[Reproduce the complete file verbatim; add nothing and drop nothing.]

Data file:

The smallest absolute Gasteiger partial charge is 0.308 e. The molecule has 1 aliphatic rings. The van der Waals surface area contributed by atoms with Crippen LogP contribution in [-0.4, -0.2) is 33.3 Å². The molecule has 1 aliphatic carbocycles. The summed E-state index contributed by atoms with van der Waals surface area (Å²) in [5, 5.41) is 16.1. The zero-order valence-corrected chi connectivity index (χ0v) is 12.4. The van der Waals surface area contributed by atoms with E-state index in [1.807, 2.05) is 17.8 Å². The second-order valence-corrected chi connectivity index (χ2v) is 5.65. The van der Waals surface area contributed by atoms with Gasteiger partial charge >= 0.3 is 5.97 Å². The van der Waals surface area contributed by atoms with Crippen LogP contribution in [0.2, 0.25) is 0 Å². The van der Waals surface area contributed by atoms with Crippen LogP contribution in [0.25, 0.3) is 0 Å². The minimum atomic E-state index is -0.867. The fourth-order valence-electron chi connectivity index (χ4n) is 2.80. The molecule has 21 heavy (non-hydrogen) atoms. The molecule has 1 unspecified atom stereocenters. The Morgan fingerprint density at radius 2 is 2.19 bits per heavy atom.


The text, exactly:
The smallest absolute Gasteiger partial charge is 0.308 e. The molecule has 1 aliphatic rings. The van der Waals surface area contributed by atoms with Crippen LogP contribution in [-0.4, -0.2) is 33.3 Å². The molecule has 1 aliphatic carbocycles. The summed E-state index contributed by atoms with van der Waals surface area (Å²) in [5, 5.41) is 16.1. The zero-order valence-corrected chi connectivity index (χ0v) is 12.4. The van der Waals surface area contributed by atoms with E-state index in [1.807, 2.05) is 17.8 Å². The second-order valence-corrected chi connectivity index (χ2v) is 5.65. The van der Waals surface area contributed by atoms with Gasteiger partial charge >= 0.3 is 5.97 Å². The van der Waals surface area contributed by atoms with Crippen LogP contribution in [0.2, 0.25) is 0 Å². The van der Waals surface area contributed by atoms with Crippen LogP contribution in [0.25, 0.3) is 0 Å². The minimum atomic E-state index is -0.867. The fourth-order valence-electron chi connectivity index (χ4n) is 2.80. The molecule has 21 heavy (non-hydrogen) atoms. The molecule has 1 unspecified atom stereocenters. The Morgan fingerprint density at radius 2 is 2.19 bits per heavy atom.